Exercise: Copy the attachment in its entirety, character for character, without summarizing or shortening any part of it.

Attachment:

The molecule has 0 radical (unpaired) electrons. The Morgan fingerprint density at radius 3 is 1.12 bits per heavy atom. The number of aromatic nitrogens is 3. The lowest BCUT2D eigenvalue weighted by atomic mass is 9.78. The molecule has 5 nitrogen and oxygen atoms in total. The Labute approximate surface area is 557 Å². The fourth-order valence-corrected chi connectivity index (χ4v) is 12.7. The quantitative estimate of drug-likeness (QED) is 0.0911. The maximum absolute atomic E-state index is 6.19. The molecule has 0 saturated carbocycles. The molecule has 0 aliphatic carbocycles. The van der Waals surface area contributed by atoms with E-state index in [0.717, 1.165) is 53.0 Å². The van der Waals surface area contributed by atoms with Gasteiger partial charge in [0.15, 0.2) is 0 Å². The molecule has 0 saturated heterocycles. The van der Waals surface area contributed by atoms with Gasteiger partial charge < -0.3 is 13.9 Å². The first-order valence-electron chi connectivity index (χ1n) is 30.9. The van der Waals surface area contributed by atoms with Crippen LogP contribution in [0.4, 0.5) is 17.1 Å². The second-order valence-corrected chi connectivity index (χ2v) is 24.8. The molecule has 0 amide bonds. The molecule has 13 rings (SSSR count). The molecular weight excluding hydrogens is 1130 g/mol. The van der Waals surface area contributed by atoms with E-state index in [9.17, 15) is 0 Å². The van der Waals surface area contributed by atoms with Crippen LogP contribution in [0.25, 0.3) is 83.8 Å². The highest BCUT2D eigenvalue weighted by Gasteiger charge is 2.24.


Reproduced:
The molecule has 0 radical (unpaired) electrons. The Morgan fingerprint density at radius 3 is 1.12 bits per heavy atom. The number of aromatic nitrogens is 3. The lowest BCUT2D eigenvalue weighted by atomic mass is 9.78. The molecule has 5 nitrogen and oxygen atoms in total. The Labute approximate surface area is 557 Å². The fourth-order valence-corrected chi connectivity index (χ4v) is 12.7. The quantitative estimate of drug-likeness (QED) is 0.0911. The maximum absolute atomic E-state index is 6.19. The molecule has 0 saturated carbocycles. The molecule has 0 aliphatic carbocycles. The van der Waals surface area contributed by atoms with E-state index in [0.717, 1.165) is 53.0 Å². The van der Waals surface area contributed by atoms with Gasteiger partial charge in [0.15, 0.2) is 0 Å². The molecule has 0 saturated heterocycles. The van der Waals surface area contributed by atoms with Gasteiger partial charge < -0.3 is 13.9 Å². The first-order valence-electron chi connectivity index (χ1n) is 30.9. The van der Waals surface area contributed by atoms with Crippen LogP contribution in [0.4, 0.5) is 17.1 Å². The second-order valence-corrected chi connectivity index (χ2v) is 24.8. The molecule has 0 amide bonds. The molecule has 13 rings (SSSR count). The molecular weight excluding hydrogens is 1130 g/mol. The van der Waals surface area contributed by atoms with E-state index in [9.17, 15) is 0 Å². The van der Waals surface area contributed by atoms with Crippen LogP contribution in [0.25, 0.3) is 83.8 Å². The highest BCUT2D eigenvalue weighted by Gasteiger charge is 2.24.